3.6. Toxicity of Fullerenes

Since the discovery of fullerene (C60), this allotrope of carbon material has received considerable attention in the fields of electronics, superconductors, cosmetics, and medical agents [150]. Thus, future applications are expected to expand, although its environmental impact remains largely unknown. From a toxicological perspective, the exposure of water systems to C60 has been limited due to its hydrophobic and neutral surface; its water solubility is 1.3 × 1011μg/mL [151]. However, there has been a corresponding increase in the concerns about the fate of C60 in water phase and its subsequent risks to aquatic organisms following the discovery of the water-suspended fullerene aggregate (nC60) [152, 153]. For instance, once C60 is released in natural water systems, the potential formation of nC60 may damage bacteria [153, 154], daphnids [155], fish [156], and even human health [157]. Recently Kim et al. have carried out an investigation into the toxicity of Fullerenes and developmental changes using Japanese medaka embryos in their study [158]. The authors report that the physicochemical properties of fullerene water suspensions (nC60) and their subsequent toxicity were influenced by different preparation methods. The nC60 suspensions have been produced by three methods: toluene exchange (Tol/nC60), DMSO dissolving (DMSO/nC60), and stirring overtime (Aqu/nC60). The particle size, zeta potential, and nC60 structure have been found to be strongly dependent on both the type of aggregates formed and the test medium addition. Specifically, Tol/nC60 exhibited small and spherical closed aggregates, whereas DMSO/nC60 and Aqu/nC60 presented mesoscale aggregates of smaller spherical aggregates. The embryonic toxicity and oxidative stress of Japanese medaka (Oryzias latipes) were determined by these differences in the physicochemical properties of nC60. The mortality and glutathione (GSH) induction of embryos were ranked in the order of Tol/nC60> DMSO/nC60> Aqu/nC60, and the morphological malformations were in the order of DMSO/nC60> Tol/nC60> Aqu/nC60. The mortality of Tol/nC60 was attributed to its closely packed fullerene structure, which remained as largely underivatized C60. The malformations of DMSO/nC60 might have originated from the coeffect of organic solvent remaining in the fullerene colloid [158].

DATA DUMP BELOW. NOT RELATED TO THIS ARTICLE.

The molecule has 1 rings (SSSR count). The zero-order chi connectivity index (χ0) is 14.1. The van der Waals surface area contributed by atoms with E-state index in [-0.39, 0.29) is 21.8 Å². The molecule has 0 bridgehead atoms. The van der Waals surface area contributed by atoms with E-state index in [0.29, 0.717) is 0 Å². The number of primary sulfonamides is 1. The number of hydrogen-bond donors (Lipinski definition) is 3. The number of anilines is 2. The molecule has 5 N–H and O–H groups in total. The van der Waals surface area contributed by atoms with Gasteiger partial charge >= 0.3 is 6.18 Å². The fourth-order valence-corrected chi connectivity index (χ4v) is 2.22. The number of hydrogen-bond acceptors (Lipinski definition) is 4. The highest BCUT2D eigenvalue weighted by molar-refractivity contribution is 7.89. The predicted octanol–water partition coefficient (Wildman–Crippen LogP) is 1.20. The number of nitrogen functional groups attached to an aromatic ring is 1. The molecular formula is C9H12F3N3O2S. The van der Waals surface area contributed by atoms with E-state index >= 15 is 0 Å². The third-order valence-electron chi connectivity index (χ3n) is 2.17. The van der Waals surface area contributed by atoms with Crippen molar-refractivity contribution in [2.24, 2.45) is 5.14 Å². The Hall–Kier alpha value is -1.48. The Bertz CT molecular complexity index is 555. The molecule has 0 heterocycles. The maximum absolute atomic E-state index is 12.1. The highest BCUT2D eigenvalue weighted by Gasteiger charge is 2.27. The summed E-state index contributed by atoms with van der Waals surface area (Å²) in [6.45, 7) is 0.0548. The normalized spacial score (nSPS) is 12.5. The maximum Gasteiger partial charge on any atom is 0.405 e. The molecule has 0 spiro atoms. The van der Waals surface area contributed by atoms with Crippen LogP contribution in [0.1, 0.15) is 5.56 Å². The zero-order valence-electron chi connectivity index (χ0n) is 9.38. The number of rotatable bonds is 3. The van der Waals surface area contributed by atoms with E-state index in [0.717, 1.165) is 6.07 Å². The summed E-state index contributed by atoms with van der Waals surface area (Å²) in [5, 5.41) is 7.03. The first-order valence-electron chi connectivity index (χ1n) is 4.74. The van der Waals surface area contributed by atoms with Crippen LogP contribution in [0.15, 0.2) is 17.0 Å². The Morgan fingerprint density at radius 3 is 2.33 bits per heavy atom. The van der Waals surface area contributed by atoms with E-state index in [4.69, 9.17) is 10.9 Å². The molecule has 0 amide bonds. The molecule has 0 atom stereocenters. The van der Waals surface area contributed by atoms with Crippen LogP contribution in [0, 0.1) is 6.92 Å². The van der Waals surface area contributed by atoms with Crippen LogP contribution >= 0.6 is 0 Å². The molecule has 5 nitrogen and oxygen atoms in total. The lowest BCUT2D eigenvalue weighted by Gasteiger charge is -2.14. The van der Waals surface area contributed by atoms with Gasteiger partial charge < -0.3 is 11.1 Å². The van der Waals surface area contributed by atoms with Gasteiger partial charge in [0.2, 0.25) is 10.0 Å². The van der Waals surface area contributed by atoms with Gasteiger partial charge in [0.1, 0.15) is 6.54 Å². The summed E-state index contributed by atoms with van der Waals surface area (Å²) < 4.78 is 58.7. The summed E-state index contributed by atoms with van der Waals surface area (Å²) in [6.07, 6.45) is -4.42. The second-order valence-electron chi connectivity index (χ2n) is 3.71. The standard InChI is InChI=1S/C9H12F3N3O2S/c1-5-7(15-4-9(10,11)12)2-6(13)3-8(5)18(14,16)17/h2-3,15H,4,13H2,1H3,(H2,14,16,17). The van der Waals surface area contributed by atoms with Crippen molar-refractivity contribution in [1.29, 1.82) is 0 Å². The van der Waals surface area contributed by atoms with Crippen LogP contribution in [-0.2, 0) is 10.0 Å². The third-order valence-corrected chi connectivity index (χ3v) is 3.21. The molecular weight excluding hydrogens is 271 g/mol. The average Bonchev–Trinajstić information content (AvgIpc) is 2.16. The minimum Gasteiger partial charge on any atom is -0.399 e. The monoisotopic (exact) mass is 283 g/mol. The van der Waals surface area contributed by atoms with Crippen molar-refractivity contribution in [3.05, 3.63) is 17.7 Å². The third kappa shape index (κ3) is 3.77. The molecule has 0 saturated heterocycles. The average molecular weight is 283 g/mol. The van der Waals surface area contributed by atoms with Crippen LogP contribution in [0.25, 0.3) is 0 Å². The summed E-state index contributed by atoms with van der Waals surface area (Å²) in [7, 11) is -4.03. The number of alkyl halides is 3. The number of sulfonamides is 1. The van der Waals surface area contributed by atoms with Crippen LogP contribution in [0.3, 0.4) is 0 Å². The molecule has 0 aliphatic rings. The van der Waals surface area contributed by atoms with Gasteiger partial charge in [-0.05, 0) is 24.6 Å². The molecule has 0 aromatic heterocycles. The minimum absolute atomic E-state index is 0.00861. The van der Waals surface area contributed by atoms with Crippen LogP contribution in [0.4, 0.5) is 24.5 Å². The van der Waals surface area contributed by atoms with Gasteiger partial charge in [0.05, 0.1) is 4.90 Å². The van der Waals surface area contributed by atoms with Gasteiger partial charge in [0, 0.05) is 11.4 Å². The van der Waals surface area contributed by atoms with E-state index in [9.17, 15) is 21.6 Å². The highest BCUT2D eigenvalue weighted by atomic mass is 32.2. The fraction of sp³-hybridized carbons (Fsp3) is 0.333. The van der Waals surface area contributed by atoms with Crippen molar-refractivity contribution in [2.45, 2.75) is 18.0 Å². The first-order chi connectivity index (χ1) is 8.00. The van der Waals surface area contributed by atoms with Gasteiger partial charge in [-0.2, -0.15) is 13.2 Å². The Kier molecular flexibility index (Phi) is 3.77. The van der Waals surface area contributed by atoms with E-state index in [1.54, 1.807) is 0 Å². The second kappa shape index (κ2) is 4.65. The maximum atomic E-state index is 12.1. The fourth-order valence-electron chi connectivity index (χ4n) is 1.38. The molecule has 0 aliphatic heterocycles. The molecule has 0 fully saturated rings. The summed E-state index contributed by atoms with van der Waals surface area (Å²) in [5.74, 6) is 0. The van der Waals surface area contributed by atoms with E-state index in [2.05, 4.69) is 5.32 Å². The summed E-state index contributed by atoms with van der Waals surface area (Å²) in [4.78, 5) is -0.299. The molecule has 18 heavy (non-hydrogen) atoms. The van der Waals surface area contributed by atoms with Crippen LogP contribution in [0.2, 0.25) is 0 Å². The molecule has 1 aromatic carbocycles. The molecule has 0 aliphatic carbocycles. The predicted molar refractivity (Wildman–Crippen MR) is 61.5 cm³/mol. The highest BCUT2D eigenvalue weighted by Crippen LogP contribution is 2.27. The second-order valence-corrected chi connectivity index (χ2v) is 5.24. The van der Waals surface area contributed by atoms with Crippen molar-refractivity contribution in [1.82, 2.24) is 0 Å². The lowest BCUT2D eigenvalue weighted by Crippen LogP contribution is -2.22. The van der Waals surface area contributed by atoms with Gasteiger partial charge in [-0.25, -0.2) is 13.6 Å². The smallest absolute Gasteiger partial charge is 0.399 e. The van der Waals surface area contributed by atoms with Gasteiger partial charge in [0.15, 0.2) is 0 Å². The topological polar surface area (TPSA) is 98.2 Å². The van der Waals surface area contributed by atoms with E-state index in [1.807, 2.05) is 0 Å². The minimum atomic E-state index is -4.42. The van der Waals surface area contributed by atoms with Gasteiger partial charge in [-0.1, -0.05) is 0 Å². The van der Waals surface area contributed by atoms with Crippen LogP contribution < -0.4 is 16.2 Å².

4. Methods to Access the Nanoparticle Toxicity

4.1. Traditional Methods

To evaluate current available methodologies for toxicity screening of nanomaterials, several questions have to be answered. (a)Are there any specific toxicological endpoints that are of higher concern for nanomaterials, such as neurological, cardiovascular, respiratory, endocrine disrupting, or immunological effects?(b)Are current testing methods (organisms, exposure regimes, media, analytical methods, and test schemes) applicable to testing nanomaterials in standardized agency toxicity tests?(c)Are current analytical methods capable of analyzing and quantifying intentionally produced nanomaterials to generate dose-response relationships?

Although there is no standard protocol for nanotoxicity testing currently, it will suffice to mention that the three key elements of a toxicity screening strategy should include physicochemical characterization of nanoparticles, in vitro assays (cellular and noncellular), and in vivo studies. It is important that the design be pragmatic and mechanism-based.

4.1.1. Physicochemical Characterization

Biological activity depends on physicochemical characteristics that are not usually considered in toxicity screening studies a strong likelihood. The major physicochemical characters include (1) size including surface area, size distribution, chemical composition (purity crystallinity, electronic properties, etc.); (2) solubility; (3) shape and aggregation; and (4) surface structure including surface reactivity, surface groups, and coating.

4.1.2. In Vitro Assays